The significance of William Shakespeare’s plays and sonnets in education: Part 2
The late former President of the Republic of Tanzania Mwalimu Julius Nyerere was not only an astute statesman and a Pan-Africanist par excellence, but also a literary giant who popularised the works of William Shakespeare in his country.
Nyerere is credited for translating Shakespeare’s plays Julius Caesar and The Merchant of Venice in Swahili as Juliasi Kaizari and Mabepari wa Venisi respectively. As a former teacher (Mwalimu in Swahili) and President Nyerere noticed the richness of Shakespeare’s plays and successfully made them accessible to millions of Tanzanians in Swahili, with amazingly positive results.
I have decided to refer to Nyerere’s extraordinary translations to buttress the point that Shakespeare’s works are as relevant to today’s society as they were back then some centuries ago. Similarly, Shakespeare’s plays were translated into over 80 languages, some of which are Portuguese, Spanish, French, German, Arabic, Irish and Welsh. Who knows, maybe one day some of Shakespeare’s works will be translated into Otjiherero, Damara-Nama, Rukwangali, Oshiwambo, Subiya or Lozi, among other Namibian indigenous languages. It just needs visionary men and women who understand the aesthetic value of progressive literature in general, regardless of its origin.
William Shakespeare made immense contribution to the English language we use today. Through his plays and sonnets, Shakespeare invented or coined over 1 700 English words which are still in use day. As this was not enough, Shakespeare also created many English phrases and sayings which have stood the test of time, and we find ourselves using them without even realising that they are Shakespeare’s creations.
I had an argument with one scholar the other day who said there was no need to know that Shakespeare created many English words and phrases for people to learn and use English as a second language proficiently. While this is true, from an academic perspective, it is worthwhile to know the etymology of words and phrases in a language in order to have a better understanding of that language, in this case English. Etymology refers to the study of the origins, history and meanings of words.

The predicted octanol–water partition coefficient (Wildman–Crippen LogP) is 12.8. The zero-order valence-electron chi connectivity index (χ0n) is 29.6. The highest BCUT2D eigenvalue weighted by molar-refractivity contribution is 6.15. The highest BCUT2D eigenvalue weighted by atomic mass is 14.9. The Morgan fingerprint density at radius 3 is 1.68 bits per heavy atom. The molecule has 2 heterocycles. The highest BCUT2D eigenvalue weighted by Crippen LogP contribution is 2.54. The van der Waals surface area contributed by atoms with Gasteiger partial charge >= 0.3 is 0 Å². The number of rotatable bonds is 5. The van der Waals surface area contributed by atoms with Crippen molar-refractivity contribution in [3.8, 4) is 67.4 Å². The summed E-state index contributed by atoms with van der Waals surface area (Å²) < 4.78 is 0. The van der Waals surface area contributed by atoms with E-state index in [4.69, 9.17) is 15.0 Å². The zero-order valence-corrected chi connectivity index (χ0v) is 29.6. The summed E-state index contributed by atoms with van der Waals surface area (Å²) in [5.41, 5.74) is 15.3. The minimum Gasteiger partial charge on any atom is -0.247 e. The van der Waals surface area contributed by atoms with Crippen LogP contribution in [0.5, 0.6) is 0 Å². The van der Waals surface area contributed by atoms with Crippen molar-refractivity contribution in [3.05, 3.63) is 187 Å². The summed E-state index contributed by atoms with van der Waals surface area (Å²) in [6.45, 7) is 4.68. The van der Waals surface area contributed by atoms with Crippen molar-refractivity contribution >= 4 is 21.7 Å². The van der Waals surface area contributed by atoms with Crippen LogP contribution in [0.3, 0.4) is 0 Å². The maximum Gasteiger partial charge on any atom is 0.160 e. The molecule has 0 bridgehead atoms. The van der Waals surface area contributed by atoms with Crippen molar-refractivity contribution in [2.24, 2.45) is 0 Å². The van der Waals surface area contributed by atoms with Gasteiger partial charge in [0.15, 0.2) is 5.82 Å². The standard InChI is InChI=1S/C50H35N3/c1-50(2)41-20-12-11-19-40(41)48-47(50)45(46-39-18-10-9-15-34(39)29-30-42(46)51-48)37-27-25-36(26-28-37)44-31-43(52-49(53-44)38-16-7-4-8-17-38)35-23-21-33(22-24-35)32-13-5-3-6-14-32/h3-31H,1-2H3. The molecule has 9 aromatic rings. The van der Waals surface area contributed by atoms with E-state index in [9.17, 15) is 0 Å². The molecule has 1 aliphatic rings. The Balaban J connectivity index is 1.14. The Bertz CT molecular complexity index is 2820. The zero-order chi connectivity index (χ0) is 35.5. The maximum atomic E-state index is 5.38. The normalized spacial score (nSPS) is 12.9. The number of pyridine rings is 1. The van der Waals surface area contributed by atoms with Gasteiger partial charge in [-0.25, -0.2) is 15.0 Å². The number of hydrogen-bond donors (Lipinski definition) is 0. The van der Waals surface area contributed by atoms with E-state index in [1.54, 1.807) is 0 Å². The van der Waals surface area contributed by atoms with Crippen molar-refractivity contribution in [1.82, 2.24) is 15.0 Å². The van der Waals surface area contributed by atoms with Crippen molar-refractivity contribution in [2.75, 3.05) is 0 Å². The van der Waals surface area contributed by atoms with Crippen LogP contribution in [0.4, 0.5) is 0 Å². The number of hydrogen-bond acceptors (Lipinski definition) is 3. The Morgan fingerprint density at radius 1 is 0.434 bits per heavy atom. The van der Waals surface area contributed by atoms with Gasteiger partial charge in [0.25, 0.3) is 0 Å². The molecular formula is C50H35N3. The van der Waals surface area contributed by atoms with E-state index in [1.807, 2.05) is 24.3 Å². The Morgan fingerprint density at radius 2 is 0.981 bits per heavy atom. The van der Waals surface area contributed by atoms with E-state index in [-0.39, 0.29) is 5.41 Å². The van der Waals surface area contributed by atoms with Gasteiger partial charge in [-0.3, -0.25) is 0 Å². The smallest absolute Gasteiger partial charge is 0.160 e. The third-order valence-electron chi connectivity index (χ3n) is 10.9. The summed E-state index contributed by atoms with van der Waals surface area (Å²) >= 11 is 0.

So, what are some of the words that Shakespeare coined? The next time you use the word “accommodation” and you say you are “disheartened”, you should know that these words did not “exist” in English but were created by Shakespeare. Likewise, when you ask your “manager” to give you some time to go and move your “belongings” to your new place of residence, you should know that the words in quotations marks were invented by Shakespeare. Other examples of Shakespeare’s words used today in English are “emulate”, “swagger”, “scuffle”, “addiction”, “cold-blooded”, “fashionable”, and “eyeballs” – the list is endless. What this proves is that Shakespeare was a skilful wordsmith who took liberty to use his creative mind to invent English words which he gave meanings to stand for phenomena and objects around his environment. And the words were readily accepted into the repertoire of the English vocabulary.
Not only did Shakespeare invent words, but he also developed phrases and sayings that we use today in English. When you “laugh yourself into stitches” and you say “as good luck would have it”, be sure that you are quoting Shakespeare without knowing it. When you solve a problem and you say “All is well that ends well”, and you tell some people that “Jealousy is a green-eyed monster”, remember Shakespeare’s invaluable contribution to the Queen’s language (English). In one context, you express gratitude by saying “In my heart of hearts”, in another situation you may say “All that glitters is not gold”, and in yet another situation you don’t understand something and you say “It’s Greek to me”, and when you appear to be “more sinned against than sinning” – still know that you are indebted to Shakespeare’s ingenuity as far as the creation of sayings is concerned. We all say “love is blind”; we described some people as being “faint hearted”; some shoes or suits as having “seen better days”; some events as “much ado about nothing”; some unpleasant situation “a sorry sight”; and the unceremonious departure of an authoritarian leader as “good riddance”. In all the aforementioned instances, thanks to Shakespeare; we would not have said or described each of them in a better way. Again, the list of these phrases and sayings is endless.
With these few examples, I have amply demonstrated how Shakespeare’s works have enriched the English language. Also, it is clear that Shakespeare’s 37 plays and sonnets are still relevant to us today because it is from these works that some other words we use today are contained. It is my conviction that schools, colleges and universities in Namibia should include some of Shakespeare’s works in their English curricula. Experience has demonstrated that Shakespeare’s works can be introduced at any level, as long as they are adapted to the intended level. Shakespeare’s plays are now available in abridged forms as movies and animations. All this makes Shakespeare’s plays accessible at any level. So, enrich your English by reading at least one of Shakespeare’s plays or sonnets. You will love it! And guess what? It is William Shakespeare’s birthday today!
*Professor Jairos Kangira is the Dean of the Faculty of Humanities and Social Sciences at the University of Namibia. He writes on his own accord. Email address: email@example.com
New Era Reporter
2019-04-26 09:29:25 | 1 years ago